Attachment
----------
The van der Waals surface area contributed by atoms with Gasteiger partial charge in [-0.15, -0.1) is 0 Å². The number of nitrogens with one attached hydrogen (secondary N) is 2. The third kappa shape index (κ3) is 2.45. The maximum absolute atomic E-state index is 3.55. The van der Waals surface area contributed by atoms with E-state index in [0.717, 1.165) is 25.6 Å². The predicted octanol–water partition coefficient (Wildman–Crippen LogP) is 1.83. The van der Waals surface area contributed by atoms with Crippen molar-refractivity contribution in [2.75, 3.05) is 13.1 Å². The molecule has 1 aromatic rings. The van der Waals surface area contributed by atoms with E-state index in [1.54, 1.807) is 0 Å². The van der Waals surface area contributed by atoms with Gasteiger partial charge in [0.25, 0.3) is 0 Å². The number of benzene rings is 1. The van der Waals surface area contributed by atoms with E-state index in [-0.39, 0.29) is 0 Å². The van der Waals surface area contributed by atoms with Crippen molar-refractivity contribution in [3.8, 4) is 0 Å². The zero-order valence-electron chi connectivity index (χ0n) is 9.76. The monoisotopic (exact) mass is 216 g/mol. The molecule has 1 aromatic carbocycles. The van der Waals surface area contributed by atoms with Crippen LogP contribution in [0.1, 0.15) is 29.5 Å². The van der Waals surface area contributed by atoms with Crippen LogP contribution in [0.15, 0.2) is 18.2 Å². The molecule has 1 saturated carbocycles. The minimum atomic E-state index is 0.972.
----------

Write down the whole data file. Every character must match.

The van der Waals surface area contributed by atoms with Gasteiger partial charge in [-0.15, -0.1) is 0 Å². The number of nitrogens with one attached hydrogen (secondary N) is 2. The third kappa shape index (κ3) is 2.45. The maximum absolute atomic E-state index is 3.55. The van der Waals surface area contributed by atoms with E-state index in [0.717, 1.165) is 25.6 Å². The predicted octanol–water partition coefficient (Wildman–Crippen LogP) is 1.83. The van der Waals surface area contributed by atoms with Crippen molar-refractivity contribution in [2.75, 3.05) is 13.1 Å². The molecule has 1 aromatic rings. The van der Waals surface area contributed by atoms with E-state index in [1.54, 1.807) is 0 Å². The van der Waals surface area contributed by atoms with Gasteiger partial charge in [0.25, 0.3) is 0 Å². The number of benzene rings is 1. The van der Waals surface area contributed by atoms with E-state index in [-0.39, 0.29) is 0 Å². The van der Waals surface area contributed by atoms with Crippen molar-refractivity contribution in [3.8, 4) is 0 Å². The zero-order valence-electron chi connectivity index (χ0n) is 9.76. The monoisotopic (exact) mass is 216 g/mol. The molecule has 1 aromatic carbocycles. The van der Waals surface area contributed by atoms with Crippen LogP contribution in [0.1, 0.15) is 29.5 Å². The van der Waals surface area contributed by atoms with Crippen LogP contribution in [0.15, 0.2) is 18.2 Å². The molecule has 1 saturated carbocycles. The minimum atomic E-state index is 0.972.